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Filthy Lucre: Economics for People Who Hate…

Filthy Lucre: Economics for People Who Hate Capitalism

by Joseph Heath

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There's a saying in Swiss folklore that if you get lost in the mountains, don't try to find a new trail. Retrace your steps until you find something familiar.

The author tries to do something similar with regard economics, looking at basic assumptions rather than fishing around in current theory.

He sees a big problem in Left / Right polarization but still concludes that at a basic level they are both right. The Left is correct in that a united society has to respect its sick and old, and give children from every background the best opportunities. The Right is correct in that America was founded on personal responsibility with the rejection of a bloated and dangerous central government.

In reality Heath shows that the US and most other Western countries have developed a malignant form of both ideologies. The Left has extended costly government "care" to whole sections of the adult population that like it but shouldn't receive it. The Right tries to dispense with government all together and doesn't recognize that government provides a framework for growth. Just because it's corrupt and inefficient doesn't mean that it isn't necessary.

The author is following the theme of his excellent earlier book, "Efficient Society: Why Canada is as Close to Utopia as It Gets" where he argues that societal/economic efficiency is not a Left/Right concept and is basically non-political. Your chosen system either gives you good value health care or it doesn't.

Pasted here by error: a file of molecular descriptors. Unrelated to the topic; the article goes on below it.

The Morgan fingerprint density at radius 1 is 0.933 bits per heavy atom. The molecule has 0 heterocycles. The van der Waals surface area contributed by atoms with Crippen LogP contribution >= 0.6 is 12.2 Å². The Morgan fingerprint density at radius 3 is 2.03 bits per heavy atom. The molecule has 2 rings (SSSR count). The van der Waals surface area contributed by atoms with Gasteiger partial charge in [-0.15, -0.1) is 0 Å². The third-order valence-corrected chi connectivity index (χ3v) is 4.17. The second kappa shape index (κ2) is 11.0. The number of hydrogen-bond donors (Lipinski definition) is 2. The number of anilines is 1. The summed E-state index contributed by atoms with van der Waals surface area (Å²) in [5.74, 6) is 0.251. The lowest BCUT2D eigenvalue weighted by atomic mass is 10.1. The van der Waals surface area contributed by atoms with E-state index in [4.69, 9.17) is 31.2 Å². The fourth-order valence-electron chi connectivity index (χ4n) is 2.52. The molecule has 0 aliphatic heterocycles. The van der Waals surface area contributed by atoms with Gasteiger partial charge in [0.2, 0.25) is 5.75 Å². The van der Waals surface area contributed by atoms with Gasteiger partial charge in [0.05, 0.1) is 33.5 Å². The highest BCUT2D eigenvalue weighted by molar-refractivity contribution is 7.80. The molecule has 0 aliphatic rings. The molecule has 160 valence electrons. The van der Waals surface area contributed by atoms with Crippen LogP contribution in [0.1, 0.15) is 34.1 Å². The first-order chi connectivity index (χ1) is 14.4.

However there are some problems with the book:

Any known trail in economics leads to Comparative Advantage which the author supports, although probably a more valid view is expressed by Harvard professor Stephen Marglin (quoted in Paul Streitz's book "America First"): "First, we don't live in Ricardo's world, where trade is determined by fixed natural resources. In this world technology and capital are immobile: You can't move Portuguese vineyards to England, nor can England's lush sheep pastures survive in Portugal's climate. Today, technology and capital move almost as easily across international borders as within a country."

In a world where new international competitors are quickly able to scale up technology, capital and skilled labour ,Comparative Advantage starts to look like an intellectual refuge for outsourcers. The reality is that the required average skill level for American labour is falling fast with 80% of new employment in very low paying service work.

Another obligatory stop on the trail is Keynesianism, where (in the opinion of this reviewer) he also gets it wrong. He says that Keynes has taught us that recessions/ depressions are just a glitch in the system that can now be corrected by pumping up demand. However, speaking from personal experience of a complete boom/ bust cycle covering decades in a small Spanish town, I can see a whole range of boom time businesses being tested with regards to efficiency (financing, skills, organization, costs, market adaption, technological adaption, suppliers etc.) with many failing but a core of efficient ones remaining profitable. They have raised average efficiency and will presumably do well when the good times return.